Would You Free Fall From 60 Miles in Space?…for Sport?


image Wow! Talk about extreme. I can’t think of anything more extreme than falling from 60 miles up at 2500 miles per hour (unless it’s falling out of orbit from 150 miles up at close to 18,000 miles per hour). This article in Popular Science describes work being done to develop a spacesuit that would allow a person to survive such a fall.

Ostensibly, the suit’s purpose would be to allow astronauts and space travelers to bail out of a doomed ship and survive. But it could also spawn space diving as an extreme sport.

“Forget skydiving. Two entrepreneurs want to sell you space diving. You’ll feel the rush of a 60-mile free fall—and become a guinea pig for the next emergency space suit.”

Of course, there are big obstacles to overcome, like dealing with extreme heat and G-forces. From 60 miles up, your suit will have to withstand 464 degrees Fahrenheit and you’ll endure a sustained 4.4 Gs, meaning that if you weigh 150 pounds, you will weigh 660 pounds as you decelerate. From 150 miles up, your suit alone won’t withstand the 3000 degrees reentry heat–you’ll need a heat shield–and you’ll endure G-forces on the order of 8.2.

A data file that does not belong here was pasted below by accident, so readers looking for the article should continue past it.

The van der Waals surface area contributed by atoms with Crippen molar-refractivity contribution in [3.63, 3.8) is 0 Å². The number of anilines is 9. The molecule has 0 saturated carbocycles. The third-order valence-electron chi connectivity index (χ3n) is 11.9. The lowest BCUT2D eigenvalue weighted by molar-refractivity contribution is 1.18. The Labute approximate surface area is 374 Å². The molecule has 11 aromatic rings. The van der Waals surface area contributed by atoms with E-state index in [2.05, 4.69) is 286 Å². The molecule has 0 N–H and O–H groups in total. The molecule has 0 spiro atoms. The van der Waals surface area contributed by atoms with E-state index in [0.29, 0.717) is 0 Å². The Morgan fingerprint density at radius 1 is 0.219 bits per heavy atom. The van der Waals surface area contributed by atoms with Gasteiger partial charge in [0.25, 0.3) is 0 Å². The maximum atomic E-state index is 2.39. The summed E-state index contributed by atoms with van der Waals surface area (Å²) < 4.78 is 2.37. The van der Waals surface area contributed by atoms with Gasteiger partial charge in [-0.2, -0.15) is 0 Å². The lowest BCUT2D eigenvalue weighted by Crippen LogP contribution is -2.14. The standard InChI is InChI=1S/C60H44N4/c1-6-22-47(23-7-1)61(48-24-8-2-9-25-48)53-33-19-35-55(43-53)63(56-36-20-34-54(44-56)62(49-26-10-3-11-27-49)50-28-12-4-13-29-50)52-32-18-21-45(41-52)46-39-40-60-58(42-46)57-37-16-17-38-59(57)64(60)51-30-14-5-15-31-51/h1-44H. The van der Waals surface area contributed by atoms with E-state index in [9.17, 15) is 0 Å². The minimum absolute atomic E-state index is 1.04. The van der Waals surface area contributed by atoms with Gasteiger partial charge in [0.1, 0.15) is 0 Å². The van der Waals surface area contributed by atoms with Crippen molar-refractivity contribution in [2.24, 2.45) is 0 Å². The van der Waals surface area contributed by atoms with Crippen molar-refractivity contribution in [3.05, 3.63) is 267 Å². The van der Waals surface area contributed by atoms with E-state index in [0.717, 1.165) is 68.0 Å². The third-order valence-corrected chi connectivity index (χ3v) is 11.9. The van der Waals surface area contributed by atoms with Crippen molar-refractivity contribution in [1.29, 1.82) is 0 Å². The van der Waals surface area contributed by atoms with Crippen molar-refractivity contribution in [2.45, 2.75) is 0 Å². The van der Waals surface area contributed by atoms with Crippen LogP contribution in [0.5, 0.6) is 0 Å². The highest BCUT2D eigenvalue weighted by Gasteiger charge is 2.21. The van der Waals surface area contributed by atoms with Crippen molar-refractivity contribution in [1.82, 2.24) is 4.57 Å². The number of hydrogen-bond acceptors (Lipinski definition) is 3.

Then there’s this little problem:

The least-understood danger comes from transonic speeds—what happens when you cross the sound barrier. Are there shock waves at such speeds that can injure a person, or send him into an unstoppable spin? No one knows because no one has ever gone that fast outside a vehicle.

Do I have any volunteers?

The Geek

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